As if there weren't already enough consoles on the docket for this holiday season, Mad Catz went ahead and announced it would also enter the war for the living room.

Fortunately for Mad Catz, it won't be going head-to-head with the likes of Microsoft's Xbox One and Sony's PlayStation 4, but rather Android consoles like the Ouya and GameStick.

The Mad Catz M.O.J.O. will be an Android micro-console, the gaming accessory manufacturer hopes will provide an open platform for existing Android gamers.

Designed to work with Mad Catz existing GameSmart peripherals, the M.O.J.O. already has a built-in eco-system, which could spell trouble for its mobile competitors.

Play smart. GameSmart.

Mad Catz CTRL
Silly name, practical functionality

There's little information available right now about the hardware powering the M.O.J.O, but Mad Catz seems optimistic about the console's chances to bring Android gaming into the living room.

"M.O.J.O. is basically a supercharged smart phone with no screen that plugs into your flat screen TV to bring the living room experience to mobile gaming," said Darren Richardson, the president and CEO of Mad Catz Interactive, Inc.

"People are already comfortable buying games from Google Play, Amazon, TegraZone, or any other retailer of their choice. They play those games on their phones and tablets already, and with M.O.J.O., they will be able to play them in the living room at no additional cost."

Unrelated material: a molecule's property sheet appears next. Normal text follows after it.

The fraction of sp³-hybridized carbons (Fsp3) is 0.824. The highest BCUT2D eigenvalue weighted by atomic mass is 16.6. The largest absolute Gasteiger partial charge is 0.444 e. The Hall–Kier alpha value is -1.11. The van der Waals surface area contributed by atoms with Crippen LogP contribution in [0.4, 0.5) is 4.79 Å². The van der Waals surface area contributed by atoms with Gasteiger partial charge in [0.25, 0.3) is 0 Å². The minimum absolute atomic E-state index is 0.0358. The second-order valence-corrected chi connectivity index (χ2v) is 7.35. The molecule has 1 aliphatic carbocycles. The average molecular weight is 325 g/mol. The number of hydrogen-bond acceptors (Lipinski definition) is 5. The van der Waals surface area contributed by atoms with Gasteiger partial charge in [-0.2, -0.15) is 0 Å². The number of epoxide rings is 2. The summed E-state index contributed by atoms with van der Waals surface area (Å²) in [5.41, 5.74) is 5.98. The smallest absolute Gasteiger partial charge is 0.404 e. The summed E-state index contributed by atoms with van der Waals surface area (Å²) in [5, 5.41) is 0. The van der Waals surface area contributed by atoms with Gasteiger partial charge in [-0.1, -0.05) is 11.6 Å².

Mad Catz consoles will also be able to play movies, music, and whatever other digital media you have, though it's not clear just how M.O.J.O. will allow you to manipulate and control your content.

The M.O.J.O. will ship with the equally ridiculously named Mad Catz C.T.R.L. wireless gamepad, which features both standard Bluetooth and Bluetooth 4.0 connectivity to provide low-latency and impressive battery life.

The C.T.R.L. controller will feature a "mouse mode," which will allow you to play games designed around a touch screen, even though the gamepad itself doesn't feature a touch pad.

Not having to re-buy content on yet another marketplace is all well and good, but the Android console market is untested, and it's not a sure thing three consoles can thrive at retail.

It's a rather intriguing risk Mad Catz is taking with the M.O.J.O., but without a truly dominant leader in the market, there's a chance the company could succeed if given the right opportunity.